What’s Up With EDS’s U.S. Navy Intranet?

Plano, Texas-based EDS inked a major contract (good to the
tune of $6.9 billion over five years) last October when it agreed to develop
and maintain an intranet for the U.S. Navy Marine Corps. With such an
undertaking, it’s clear that EDS would have to also think about storing the
vast amounts of data a military branch may pipe through its network. EDS
finally settled on a storage solution provider Monday in the form of Reston,
Va.’s WQuinn for an undisclosed sum.

EDS will use WQuinn’s StorageCentral SRM to control data storage and
maintain plenty of disk space on the U.S. Navy Marine Corps Intranet (NMCI)
project over the five-year life expectancy of the original blockbuster
contract. StorageCentral will sit on the more than 2,500 Compaq ProSignia
servers running Windows 2000 that comprise the NMCI.

As far as intranets go, NMCI is one of the largest, offering valuable branch
data to more than 360,000 people in the corp.

JR Fuller, director of subcontractor management at EDS in Herndon, Va.,
explained the impetus of the deal with WQuinn: “Among the critical
objectives for NMCI are improved systems reliability, reduced costs,
increased productivity and enhanced network security. The real-time control
of data storage usage provided by StorageCentral SRM is what we need in
fulfillment of these objectives. By implementing its real-time disk
utilization controls, we can ensure high reliability by preventing excessive
disk space consumption that jeopardizes performance and availability and
slows productivity. By performing regular storage usage audits to identify
problem areas, maximize resource efficiency, and optimize disk resources,
StorageCentral SRM will help control costs. And by preventing unauthorized
file types from writing to the network, StorageCentral SRM will help
maintain security.”

What makes the deal a bit interesting is that EDS seems to have eschewed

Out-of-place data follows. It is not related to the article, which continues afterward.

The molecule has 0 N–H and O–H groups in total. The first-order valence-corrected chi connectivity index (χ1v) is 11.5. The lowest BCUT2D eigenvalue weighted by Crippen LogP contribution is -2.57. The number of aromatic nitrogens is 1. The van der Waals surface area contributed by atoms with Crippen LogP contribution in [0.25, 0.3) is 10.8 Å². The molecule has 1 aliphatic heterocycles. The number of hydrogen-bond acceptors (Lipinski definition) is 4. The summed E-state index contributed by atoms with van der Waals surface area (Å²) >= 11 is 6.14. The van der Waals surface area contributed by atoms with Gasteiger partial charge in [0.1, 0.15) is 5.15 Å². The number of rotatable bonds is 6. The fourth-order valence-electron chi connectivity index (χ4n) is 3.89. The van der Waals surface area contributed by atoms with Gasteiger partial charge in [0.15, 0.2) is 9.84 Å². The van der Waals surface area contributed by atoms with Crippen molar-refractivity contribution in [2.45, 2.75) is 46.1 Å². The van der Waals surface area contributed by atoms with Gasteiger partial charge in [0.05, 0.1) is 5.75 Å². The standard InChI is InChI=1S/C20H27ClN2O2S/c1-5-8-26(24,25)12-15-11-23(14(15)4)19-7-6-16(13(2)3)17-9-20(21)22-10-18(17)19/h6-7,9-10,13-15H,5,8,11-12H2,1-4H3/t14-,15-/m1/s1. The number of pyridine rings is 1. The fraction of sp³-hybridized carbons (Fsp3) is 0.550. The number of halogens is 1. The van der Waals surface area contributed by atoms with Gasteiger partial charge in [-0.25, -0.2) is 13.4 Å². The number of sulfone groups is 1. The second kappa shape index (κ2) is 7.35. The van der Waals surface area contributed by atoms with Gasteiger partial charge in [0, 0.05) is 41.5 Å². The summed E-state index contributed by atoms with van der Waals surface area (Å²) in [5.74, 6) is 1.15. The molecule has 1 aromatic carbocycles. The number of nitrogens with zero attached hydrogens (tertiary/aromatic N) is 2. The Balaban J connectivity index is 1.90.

storage solutions from top providers such as EMC Corp., IBM Corp. and
Hitachi Data Systems in favor of WQuinn, a much smaller blip on the storage
radar. But perhaps not. WQuinn, apparently, is known for providing such
solutions to government agencies (more than 100) and has supplied SRM for
every branch of the U.S. Department of Defense.

One analyst supported the deal.

“The important message here is that Storage Resource Management (SRM) is
becoming a ‘must have’ storage management application in order for large
scale Windows environments to achieve enterprise-class management of storage
assets,” said Steve Duplessie, senior analyst with Enterprise Storage Group.
“EDS’ selection of StorageCentral SRM should translate to maximum project
efficiency and overall cost of ownership advantages for this NMCI project.”

Specific functions of Storage Central include:

  • Auditing the network storage or SAN space usage to identify large
    volumes of files (typically 30 percent to 50 percent of utilized disk space)
    to be deleted or archived
  • Allocating storage space through disk and user quotas, setting multiple
    intermittent thresholds on that space; monitoring and enforcing thresholds
    in real time and reporting on space as the threshold is reached;

  • Screening unwanted file types and blocking those file types from being
    saved on the server network or SAN

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